If sleep doesn’t come easily to you, you’re not alone. Almost 30% of US adults sleep for less than six hours daily, falling short of the recommended seven to eight hours. You may struggle to fall asleep, wake several times each night or wake early and find yourself unable to drop off again. Whatever the presentation of your insomnia, it can cause poor concentration and irritability, which make it difficult for you to function during the day. Falling asleep behind the wheel or struggling with daily tasks are hazardous, but you are also more prone to develop depression, diabetes, obesity or raised blood pressure if you don’t get enough sleep. Therefore, addressing sleep problems is essential, but you first need to understand the cause of your sleeping difficulties.
Your lifestyle and sleep environment may explain why sleep is a struggle. Caffeine, alcohol and nicotine all interfere with sleep, so caffeine-free and non-alcoholic drinks are a good idea in the evening, as is quitting smoking. As stress is also a trigger for poor sleep, relaxing activities before bed, such as a warm bath or playing calming music, can help you unwind. Writing down any worries you have and how you could resolve them is another helpful step, as you are less likely to mull over worries when trying to sleep.
How you choose to spend your time in the evening can influence your sleep at night too. While keeping physically active during the day can aid a good night’s sleep, strenuous exercise close to bedtime is overstimulating and may make it difficult for you to drop off. Alternatively, if you tend to watch television or use a computer, tablet or smartphone in the evening, your screen use may explain why you struggle to sleep. Light from screens lowers levels of melatonin, the hormone that triggers sleepiness, which means reading a print book, listening to the radio or speaking with your friends on the telephone are better evening activities.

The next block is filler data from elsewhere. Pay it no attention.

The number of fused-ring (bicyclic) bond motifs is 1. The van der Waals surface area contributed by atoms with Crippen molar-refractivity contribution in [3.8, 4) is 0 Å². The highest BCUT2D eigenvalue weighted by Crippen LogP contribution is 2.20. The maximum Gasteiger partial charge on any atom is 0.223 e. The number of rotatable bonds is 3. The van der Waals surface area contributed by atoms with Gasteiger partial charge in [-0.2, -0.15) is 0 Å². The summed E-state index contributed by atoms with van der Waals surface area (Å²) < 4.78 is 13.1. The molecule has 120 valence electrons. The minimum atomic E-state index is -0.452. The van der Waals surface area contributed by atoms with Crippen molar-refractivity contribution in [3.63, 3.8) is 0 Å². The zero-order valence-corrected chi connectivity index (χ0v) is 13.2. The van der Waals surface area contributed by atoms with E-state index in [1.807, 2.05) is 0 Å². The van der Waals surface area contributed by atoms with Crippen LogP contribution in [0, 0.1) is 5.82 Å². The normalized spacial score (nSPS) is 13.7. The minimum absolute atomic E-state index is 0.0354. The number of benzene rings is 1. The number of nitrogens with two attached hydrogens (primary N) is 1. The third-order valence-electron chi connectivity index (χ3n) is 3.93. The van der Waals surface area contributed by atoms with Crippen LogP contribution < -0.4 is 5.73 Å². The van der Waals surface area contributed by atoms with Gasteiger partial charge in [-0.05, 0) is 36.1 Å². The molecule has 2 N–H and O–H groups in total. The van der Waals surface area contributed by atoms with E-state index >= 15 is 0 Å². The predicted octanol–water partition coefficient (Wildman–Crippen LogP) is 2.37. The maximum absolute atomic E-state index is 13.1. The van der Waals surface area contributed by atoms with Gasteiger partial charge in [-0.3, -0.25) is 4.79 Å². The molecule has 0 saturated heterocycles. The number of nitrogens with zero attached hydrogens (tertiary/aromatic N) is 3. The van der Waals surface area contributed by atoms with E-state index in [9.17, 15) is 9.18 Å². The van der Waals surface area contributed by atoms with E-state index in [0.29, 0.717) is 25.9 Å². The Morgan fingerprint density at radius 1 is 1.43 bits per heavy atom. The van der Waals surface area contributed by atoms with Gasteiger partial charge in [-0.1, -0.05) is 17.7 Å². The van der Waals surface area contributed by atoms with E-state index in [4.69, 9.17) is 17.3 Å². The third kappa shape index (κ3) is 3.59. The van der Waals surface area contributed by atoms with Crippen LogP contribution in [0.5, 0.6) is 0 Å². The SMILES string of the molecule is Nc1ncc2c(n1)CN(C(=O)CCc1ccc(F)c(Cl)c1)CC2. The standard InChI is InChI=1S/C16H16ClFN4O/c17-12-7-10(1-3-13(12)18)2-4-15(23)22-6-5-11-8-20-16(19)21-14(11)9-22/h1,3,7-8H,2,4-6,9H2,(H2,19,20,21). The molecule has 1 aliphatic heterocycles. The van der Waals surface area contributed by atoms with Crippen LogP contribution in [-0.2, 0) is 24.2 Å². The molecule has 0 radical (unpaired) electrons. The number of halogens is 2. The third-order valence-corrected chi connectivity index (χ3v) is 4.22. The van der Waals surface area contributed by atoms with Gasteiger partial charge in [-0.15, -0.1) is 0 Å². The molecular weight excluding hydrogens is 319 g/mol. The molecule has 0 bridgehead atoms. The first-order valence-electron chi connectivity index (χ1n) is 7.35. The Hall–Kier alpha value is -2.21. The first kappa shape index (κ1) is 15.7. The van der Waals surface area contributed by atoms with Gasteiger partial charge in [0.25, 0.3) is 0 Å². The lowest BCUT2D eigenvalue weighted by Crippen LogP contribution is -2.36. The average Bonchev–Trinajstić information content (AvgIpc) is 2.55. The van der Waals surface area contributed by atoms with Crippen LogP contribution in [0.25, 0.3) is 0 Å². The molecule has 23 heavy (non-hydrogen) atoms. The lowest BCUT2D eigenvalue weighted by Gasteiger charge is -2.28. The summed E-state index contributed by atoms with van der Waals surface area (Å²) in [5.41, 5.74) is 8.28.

When it comes to your bedroom, the temperature, lighting, your bed and what else is in the room all influence sleep. You’ll sleep easier in a room with a temperature around 65°F, as too warm a room prevents the slight fall in body temperature that aids sleep. Cotton pajamas and sheets can also help you stay cool overnight. As artificial lighting interferes with sleep, choose low-wattage lighting for your room. Outside light, both natural and artificial, can keep sleep at bay, so fit blackout blinds to your windows if you haven’t already done so. You may also find an eye mask is helpful for blocking out unwanted light. Equally, unwanted noise can disturb your sleep, so earplugs are an option if environmental noise stops your slumber. A firm mattress or pillows won’t necessarily help you sleep better – the important thing is to choose what feels comfortable and consider replacement if you wake feeling stiff or achy, or you notice wear or lumps in the material. Finally, decluttering your bedroom may promote sleep by removing distractions.
With a hectic lifestyle, it’s easy to fall into the trap of having a very fluid bedtime and wake up time. However, a good sleep routine which promotes healthy sleep requires you go to bed and get up at around the same time each day. Avoiding naps, which is easier said than done when tired, can also help you sleep better by making sure you are ready for bed.
If despite implementing better sleep strategies you still struggle with sleep, book a consultation with your doctor, as problems affecting your physical and mental well-being can contribute to poor sleep. Poorly managed or undiagnosed angina, asthma, COPD, depression, heart failure, hyperthyroidism, Parkinson’s disease and schizophrenia are just some of the health problems that interfere with sleep. A check-up can help rule out a medical cause of insomnia. While sleeping pills are usually a last resort, your doctor may recommend a specialist. Talking therapy tailored to sleep problems may help you achieve a better night’s sleep.